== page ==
Having a Technical Account Manager gives us someone who I can email about any of my questions or concerns about products, roadmaps, configuration and scalability options, etc. If I have an idea for something I want to do he might say "that’s a terrible idea", or "you might want to try it this way instead", because he has a depth of internal knowledge and context which most end users are unable to attain. This internal advocacy, contacts, and ease of communication are each tremendously helpful.
Collaboration on open action items and active ongoing projects. I spoke with my TAM about this issue and he completely agrees. There is no one system on which TAMs and their customers can collaborate on action items, ongoing projects, meeting notes, etc.
Began using Technical Account Management (TAM) in Nov 2014.
Yes. We were having an issue where we have to take one of their products offline to do a backup every night. I was certain there was a better way that it could be done, but on Atlassian Answers, other users were giving vague, hand-wavy responses. Our TAM was able to give us a couple different options, each of which will be able to save a department of 300 roughly 4 hours a night.
We are just in the process of dealing with future scalability issues and having the TAM in place now puts us in a good place to address those concerns.
Very high.Technical Support:
Well above average. Their response time is good, and we are able to escalate what we need to escalate.
Yes, we have used several throughout the growth of our part of our organization. Most recently we moved off of Rational Team Concert from IBM. There is not enough time to tell you why I hate that product! It is one of the worst products I have ever used for ALM. It is not set up to encourage self-directed teams, despite its name. It says it can do whatever it wants, but it is not designed as a product to make people happy, just to make IBM's consulting organizations more money. Atlassian products are the exact opposite. A new team can be brought on and be working efficiently within minutes – with Team Concert could be hours or even days, if ever, before a team can be working well together.
The initial setup was very straightforward. The only complexities had to do with our own infrastructure. With Atlassian, either you can run the programs open to the world or behind the firewall. The default state for our systems is locked down, but Atlassian works best when their tools are able to connect to one another. This isn't a problem with the products, just an issue with our own infrastructure. I run local development versions of the tools on my laptop with no issues.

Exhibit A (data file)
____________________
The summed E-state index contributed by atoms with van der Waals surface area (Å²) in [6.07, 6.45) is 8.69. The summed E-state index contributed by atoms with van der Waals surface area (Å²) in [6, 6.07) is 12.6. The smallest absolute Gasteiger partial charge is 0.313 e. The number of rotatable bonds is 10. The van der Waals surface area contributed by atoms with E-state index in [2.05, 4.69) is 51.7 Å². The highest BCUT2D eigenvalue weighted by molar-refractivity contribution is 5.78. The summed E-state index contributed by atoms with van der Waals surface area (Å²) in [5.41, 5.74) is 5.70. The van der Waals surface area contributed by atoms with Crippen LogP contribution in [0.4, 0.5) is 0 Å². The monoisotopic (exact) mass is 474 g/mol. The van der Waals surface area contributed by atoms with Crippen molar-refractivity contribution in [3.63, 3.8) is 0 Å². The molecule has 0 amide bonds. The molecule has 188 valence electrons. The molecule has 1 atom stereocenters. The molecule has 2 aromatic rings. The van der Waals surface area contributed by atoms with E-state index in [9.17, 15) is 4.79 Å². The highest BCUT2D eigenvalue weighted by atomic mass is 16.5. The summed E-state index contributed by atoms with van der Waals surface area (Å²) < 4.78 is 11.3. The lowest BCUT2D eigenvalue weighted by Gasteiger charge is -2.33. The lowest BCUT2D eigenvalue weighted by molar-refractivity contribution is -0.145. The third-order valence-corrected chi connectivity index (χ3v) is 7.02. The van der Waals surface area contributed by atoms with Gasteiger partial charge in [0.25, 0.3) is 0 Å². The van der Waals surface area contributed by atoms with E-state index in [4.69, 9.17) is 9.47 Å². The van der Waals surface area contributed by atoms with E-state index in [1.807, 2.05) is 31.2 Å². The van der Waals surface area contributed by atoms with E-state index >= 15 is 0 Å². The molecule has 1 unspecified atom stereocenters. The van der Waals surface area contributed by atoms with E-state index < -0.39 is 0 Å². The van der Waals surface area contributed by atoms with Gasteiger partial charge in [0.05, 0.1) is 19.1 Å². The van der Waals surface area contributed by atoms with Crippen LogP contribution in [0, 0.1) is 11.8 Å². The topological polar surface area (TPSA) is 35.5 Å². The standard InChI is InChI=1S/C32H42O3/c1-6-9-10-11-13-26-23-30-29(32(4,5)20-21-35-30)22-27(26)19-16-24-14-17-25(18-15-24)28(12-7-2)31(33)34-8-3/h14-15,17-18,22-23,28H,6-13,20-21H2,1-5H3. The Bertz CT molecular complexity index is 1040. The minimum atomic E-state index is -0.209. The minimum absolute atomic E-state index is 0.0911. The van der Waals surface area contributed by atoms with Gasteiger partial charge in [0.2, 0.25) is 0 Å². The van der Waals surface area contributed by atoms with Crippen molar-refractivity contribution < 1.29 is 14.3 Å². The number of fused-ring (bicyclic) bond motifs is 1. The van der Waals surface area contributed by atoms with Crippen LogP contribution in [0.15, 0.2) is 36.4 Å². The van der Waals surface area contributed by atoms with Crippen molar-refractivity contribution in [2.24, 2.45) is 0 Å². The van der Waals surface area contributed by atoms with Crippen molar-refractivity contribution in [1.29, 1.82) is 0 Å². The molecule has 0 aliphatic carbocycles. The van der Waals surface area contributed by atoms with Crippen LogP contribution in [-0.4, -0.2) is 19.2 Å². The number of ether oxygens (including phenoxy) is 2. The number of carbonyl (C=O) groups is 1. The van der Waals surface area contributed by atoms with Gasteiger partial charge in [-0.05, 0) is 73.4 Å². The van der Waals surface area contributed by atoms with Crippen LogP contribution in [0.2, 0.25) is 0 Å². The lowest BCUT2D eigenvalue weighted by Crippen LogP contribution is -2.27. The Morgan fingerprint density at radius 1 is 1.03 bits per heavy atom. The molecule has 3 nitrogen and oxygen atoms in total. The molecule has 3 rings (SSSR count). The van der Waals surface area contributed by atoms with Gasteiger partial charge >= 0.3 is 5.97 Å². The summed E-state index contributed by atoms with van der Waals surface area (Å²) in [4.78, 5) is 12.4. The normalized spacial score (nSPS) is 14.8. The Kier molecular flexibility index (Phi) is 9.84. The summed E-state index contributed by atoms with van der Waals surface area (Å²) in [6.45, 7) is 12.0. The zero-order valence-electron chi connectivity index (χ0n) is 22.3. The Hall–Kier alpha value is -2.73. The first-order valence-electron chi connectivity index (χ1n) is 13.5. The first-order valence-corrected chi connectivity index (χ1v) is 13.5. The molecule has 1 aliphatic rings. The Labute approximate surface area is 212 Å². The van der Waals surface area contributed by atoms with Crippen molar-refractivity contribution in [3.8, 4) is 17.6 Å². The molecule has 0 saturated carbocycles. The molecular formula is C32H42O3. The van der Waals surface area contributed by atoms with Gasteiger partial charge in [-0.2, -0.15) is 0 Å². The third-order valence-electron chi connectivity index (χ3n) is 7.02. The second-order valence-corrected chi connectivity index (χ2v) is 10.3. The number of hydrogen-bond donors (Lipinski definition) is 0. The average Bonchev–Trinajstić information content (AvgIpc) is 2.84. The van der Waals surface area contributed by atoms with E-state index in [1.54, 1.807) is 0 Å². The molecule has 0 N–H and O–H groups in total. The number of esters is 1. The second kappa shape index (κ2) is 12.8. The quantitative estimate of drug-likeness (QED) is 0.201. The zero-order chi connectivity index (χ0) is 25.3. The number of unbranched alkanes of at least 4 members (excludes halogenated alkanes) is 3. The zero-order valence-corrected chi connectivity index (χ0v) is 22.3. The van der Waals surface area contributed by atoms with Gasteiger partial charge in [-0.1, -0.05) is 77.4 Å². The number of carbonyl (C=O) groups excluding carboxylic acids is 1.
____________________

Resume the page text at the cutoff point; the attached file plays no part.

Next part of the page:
We did not look at any other complete suites of tools. We evaluated Rally Enterprise and VersionOne for project/defect tracking. Both of those options had decent levels of integration with our CI tools. Ultimately the value that the Atlassian suite gave us as a total package of discrete, but connected, components was above and beyond the piecemeal approach we would have had to take otherwise.
As an Enterprise customer, evaluate what you really need. If it's tech support above/beyond what comes with the subscription, go with the Enterprise tech support instead.
TAM is when you really need/want an advocate within Atlassian. For instance, our program and product management groups set up an on-site meeting with our TAM to discuss JIRA Portfolio, and they were able to ask questions of the Portfolio product manager as well as the TAM after a solid demo. Without a TAM in place, this type of thing would have been impossible short of sending everyone to the Atlassian Summit (User Conference) every year. That’s invaluable.
Another recent example is that we had a problem with a plug-in owned by Atlassian, but because we have our TAM in place he was able to get us in touch with the plugin developer directly and we've skipped weeks of struggle.
It's all about advocacy, insight into product roadmaps, best practices, etc.
For the most part the system is simple to use and simple to administer.
When I began I was part of a very small development team that did not have any formal bug tracking in place. Jira has gone from being a simple bug tracker to a full development planning suite, in addition to tracking our support and production tasks.
There are so, SO many areas that I couldn’t even begin to count. A cursory glance at fixes and improvements requested by users would speak volumes. The most basic of requests have been allowed to languish for years, many over a decade. (really) The most basic improvement would be to offer WYSIWYG text editing. There are open source packages that could easily be integrated, but Atlassian wants people to buy Confluence. Bulk editing multi-value fields should not be limited to overwriting what is already there. There should be an append mode offered.
We’ve had Jira in place for 6 ½ years.
I have not had any issues.
None to date.
None to date, though we did need to move to a new server to meet our growing needs.
Atlassian’s customer service used to be wonderful. There was phone support that was always accessible. Support is absolutely terrible now. All support is performed via email and the response time is long. Often multiple messages need to be exchanged before a point is made and understood.Technical Support:
Not the worst but definitely no longer the best.
No solution was in place prior to Jira.
Our initial setup was fairly straightforward, though all we run on the server is the bare minimum needed to get Jira up and running.
IT put the server together for me and I took care of the rest.